RGB Architects Discusses How to Obtain An Architecture License

Each year, nearly 400,000 new architecture graduates join the workforce; however, of these graduates, more than half will begin working as architectural and town planning technicians, another 7% will start working as chartered architectural technologists, and just 4% will work as architects. The primary reason that only 4% of architecture graduates become architects is primarily due to the time-consuming and challenging process of obtaining an architecture license. On average, within the United States, it can take 11 years to obtain an architecture license and begin practicing. RGB Architects, a premier architectural firm based in Providence, recognizes the talent and innovation of the next generation of architects and each year welcomes several architect interns to study at their firm. Today, RGB Architects (Robinson, Green, Beretta Corp) hopes to inspire others to join this dynamic industry and discuss the process of obtaining an architecture license. 

Education Requirements

The step students must complete in order to become a licensed architect is to complete their first professional degree in architecture. A “first professional degree” is an accredited program approved by the National Architectural Accrediting Board (NAAB). Most NAAB accredited degrees will include a 5-year undergraduate degree or a 3-year graduate degree. 

Individuals who have an undergraduate degree in another subject can still become architects by earning a Master’s degree in Architecture. However, because they have not taken any previous architectural courses, these master’s programs will often take between three to four years to complete.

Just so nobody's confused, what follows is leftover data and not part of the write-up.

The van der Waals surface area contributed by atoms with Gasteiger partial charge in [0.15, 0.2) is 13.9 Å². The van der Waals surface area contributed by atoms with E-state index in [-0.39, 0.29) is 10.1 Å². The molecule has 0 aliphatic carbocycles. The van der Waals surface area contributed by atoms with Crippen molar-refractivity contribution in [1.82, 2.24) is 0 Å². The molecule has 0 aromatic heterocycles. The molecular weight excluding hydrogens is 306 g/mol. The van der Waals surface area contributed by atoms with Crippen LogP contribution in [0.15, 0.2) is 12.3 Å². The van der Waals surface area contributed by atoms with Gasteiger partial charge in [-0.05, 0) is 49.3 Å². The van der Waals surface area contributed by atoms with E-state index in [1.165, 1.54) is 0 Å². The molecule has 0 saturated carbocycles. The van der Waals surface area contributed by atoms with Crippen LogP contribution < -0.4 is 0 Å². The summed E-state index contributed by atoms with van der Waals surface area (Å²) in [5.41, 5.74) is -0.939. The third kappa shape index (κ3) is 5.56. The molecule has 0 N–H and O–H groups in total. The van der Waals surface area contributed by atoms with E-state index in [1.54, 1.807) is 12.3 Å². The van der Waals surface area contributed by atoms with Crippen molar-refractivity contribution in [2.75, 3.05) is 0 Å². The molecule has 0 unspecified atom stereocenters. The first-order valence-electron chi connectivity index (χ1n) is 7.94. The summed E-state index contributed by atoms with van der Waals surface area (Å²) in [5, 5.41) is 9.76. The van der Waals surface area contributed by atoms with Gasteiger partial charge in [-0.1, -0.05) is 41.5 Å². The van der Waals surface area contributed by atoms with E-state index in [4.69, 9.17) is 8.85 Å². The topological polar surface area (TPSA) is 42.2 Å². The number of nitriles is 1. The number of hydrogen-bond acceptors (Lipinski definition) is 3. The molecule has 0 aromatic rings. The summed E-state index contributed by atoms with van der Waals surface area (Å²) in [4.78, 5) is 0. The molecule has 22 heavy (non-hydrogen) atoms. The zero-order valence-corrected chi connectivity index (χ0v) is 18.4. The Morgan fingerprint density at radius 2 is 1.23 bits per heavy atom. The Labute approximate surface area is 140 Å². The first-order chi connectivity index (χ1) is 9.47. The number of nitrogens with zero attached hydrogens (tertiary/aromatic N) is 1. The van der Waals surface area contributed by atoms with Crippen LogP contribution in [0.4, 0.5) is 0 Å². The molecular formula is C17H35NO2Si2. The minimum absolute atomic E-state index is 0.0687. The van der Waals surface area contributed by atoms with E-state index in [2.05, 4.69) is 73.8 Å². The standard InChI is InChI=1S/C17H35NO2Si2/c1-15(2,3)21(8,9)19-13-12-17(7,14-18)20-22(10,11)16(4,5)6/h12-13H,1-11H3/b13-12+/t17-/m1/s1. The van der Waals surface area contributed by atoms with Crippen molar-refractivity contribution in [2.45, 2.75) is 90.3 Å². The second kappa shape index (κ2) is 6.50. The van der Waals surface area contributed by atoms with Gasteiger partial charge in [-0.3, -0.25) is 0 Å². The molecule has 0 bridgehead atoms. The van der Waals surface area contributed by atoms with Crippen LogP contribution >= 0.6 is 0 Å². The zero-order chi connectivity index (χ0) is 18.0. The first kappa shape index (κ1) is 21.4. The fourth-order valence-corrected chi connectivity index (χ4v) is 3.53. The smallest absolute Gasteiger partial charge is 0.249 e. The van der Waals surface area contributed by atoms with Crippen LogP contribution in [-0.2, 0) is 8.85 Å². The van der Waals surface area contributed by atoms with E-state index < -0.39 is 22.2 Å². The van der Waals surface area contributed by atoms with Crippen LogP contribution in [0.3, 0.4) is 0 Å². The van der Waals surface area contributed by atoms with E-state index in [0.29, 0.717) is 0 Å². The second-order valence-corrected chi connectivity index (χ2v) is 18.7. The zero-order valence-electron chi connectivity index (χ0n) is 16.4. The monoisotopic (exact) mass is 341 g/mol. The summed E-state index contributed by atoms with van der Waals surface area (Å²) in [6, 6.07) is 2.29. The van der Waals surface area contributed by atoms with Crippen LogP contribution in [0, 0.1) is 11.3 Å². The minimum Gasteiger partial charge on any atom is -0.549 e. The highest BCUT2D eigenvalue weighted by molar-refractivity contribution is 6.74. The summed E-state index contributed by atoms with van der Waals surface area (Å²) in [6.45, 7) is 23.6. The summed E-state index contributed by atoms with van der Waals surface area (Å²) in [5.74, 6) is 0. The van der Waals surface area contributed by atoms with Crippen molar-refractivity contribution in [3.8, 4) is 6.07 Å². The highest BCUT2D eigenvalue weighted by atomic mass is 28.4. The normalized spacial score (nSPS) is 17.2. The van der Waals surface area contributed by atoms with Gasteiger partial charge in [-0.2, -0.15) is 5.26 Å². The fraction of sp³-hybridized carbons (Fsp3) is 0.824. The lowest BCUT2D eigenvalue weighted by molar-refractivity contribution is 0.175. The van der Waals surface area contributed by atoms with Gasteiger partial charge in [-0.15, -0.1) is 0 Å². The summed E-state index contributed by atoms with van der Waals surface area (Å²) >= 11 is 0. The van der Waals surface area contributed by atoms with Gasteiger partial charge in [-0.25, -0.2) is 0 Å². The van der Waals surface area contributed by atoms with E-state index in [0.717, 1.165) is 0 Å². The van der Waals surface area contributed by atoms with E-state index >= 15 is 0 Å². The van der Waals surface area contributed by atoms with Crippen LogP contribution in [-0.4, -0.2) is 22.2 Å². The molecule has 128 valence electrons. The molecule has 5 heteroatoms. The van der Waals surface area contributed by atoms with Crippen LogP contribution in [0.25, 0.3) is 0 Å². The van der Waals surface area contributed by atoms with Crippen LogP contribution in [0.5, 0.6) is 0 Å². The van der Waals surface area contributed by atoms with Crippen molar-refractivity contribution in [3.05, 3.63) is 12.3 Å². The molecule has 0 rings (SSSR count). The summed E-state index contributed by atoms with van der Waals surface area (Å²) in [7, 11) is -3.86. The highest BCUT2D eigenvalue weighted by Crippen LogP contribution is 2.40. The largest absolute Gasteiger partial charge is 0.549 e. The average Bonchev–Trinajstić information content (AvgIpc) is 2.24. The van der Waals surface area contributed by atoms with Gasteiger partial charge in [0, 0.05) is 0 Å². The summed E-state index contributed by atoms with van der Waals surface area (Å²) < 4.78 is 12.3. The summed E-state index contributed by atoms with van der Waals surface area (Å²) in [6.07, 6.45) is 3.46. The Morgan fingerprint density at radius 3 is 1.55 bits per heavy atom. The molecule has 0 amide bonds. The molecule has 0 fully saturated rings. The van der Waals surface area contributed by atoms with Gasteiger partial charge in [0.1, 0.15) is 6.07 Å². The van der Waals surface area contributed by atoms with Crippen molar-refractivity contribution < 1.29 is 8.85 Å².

Complete an Internship

All fifty states require that architect graduates complete certain training or internship programs before obtaining their own licensure. These internships will typically last a minimum of three years and help architects gain hands-on experience at an architectural firm under the supervision of experienced and licensed architects. The majority of states use the Intern Development Program (IDP), which is administered by the National Council of Architectural Registration Boards (NCARB) and requires interns to complete 5,600 hours of state and NCARB approved work experience. The experience is categorized into elective and core hours; however, the four main areas covered by the IDP include pre-design, design, project maintenance, and practice management. 

Earn Licensure & Certification

Before being able to practice, all states require architects to obtain licensure. While the requirements for obtaining licensure vary depending on the state, most only require applicants to have completed a bachelor’s degree program and an internship. All applicants who qualify are allowed to sit for the NCARB’s Architect Registration Exam, which consists of seven pass-or-fail tests covering a variety of topics ranging from building systems, site planning, and construction documents. 

Additionally, many architects opt to earn voluntary NCARB certification, which allows architects to obtain reciprocal licensure from other states. Architects who have been licensed and who possess documentation of ARE passage, transcripts and proof of prior experience are allowed to apply for the certification. However, some candidates might be required to complete additional testing or sit for an interview before being approved by the NCARB.

David DeQuattro
David DeQuattro writes about modern design and architecture